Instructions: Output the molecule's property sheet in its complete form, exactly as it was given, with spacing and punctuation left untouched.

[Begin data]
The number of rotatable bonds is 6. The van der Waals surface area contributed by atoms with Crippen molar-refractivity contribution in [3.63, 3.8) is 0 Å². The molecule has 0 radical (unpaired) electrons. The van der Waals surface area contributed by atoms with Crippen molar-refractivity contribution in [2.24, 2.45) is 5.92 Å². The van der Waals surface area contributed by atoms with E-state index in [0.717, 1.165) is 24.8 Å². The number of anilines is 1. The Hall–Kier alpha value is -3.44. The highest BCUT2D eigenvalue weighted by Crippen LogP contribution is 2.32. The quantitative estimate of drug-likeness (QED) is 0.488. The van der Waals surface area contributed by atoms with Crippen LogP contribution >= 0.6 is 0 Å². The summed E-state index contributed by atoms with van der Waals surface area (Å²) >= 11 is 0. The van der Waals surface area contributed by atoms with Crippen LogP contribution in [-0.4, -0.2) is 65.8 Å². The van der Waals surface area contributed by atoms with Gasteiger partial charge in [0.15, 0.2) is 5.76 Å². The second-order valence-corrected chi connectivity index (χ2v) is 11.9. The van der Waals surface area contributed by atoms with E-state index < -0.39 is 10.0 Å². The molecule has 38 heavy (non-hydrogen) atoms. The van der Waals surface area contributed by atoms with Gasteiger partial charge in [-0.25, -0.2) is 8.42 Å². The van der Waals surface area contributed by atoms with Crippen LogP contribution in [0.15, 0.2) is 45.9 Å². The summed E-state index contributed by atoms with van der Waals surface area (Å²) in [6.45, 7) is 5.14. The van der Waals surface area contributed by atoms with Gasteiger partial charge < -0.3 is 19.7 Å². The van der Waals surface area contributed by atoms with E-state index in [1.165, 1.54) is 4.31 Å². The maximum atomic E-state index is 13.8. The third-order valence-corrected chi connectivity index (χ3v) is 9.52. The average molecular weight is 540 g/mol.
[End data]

The number of rotatable bonds is 6. The van der Waals surface area contributed by atoms with Crippen molar-refractivity contribution in [3.63, 3.8) is 0 Å². The molecule has 0 radical (unpaired) electrons. The van der Waals surface area contributed by atoms with Crippen molar-refractivity contribution in [2.24, 2.45) is 5.92 Å². The van der Waals surface area contributed by atoms with E-state index in [0.717, 1.165) is 24.8 Å². The number of anilines is 1. The Hall–Kier alpha value is -3.44. The highest BCUT2D eigenvalue weighted by Crippen LogP contribution is 2.32. The quantitative estimate of drug-likeness (QED) is 0.488. The van der Waals surface area contributed by atoms with Crippen LogP contribution >= 0.6 is 0 Å². The summed E-state index contributed by atoms with van der Waals surface area (Å²) >= 11 is 0. The van der Waals surface area contributed by atoms with Crippen LogP contribution in [-0.4, -0.2) is 65.8 Å². The van der Waals surface area contributed by atoms with Gasteiger partial charge in [0.15, 0.2) is 5.76 Å². The second-order valence-corrected chi connectivity index (χ2v) is 11.9. The van der Waals surface area contributed by atoms with E-state index < -0.39 is 10.0 Å². The molecule has 38 heavy (non-hydrogen) atoms. The van der Waals surface area contributed by atoms with Gasteiger partial charge in [-0.25, -0.2) is 8.42 Å². The van der Waals surface area contributed by atoms with Crippen LogP contribution in [0.15, 0.2) is 45.9 Å². The summed E-state index contributed by atoms with van der Waals surface area (Å²) in [6.45, 7) is 5.14. The van der Waals surface area contributed by atoms with Gasteiger partial charge < -0.3 is 19.7 Å². The van der Waals surface area contributed by atoms with E-state index in [1.165, 1.54) is 4.31 Å². The maximum atomic E-state index is 13.8. The third-order valence-corrected chi connectivity index (χ3v) is 9.52. The average molecular weight is 540 g/mol.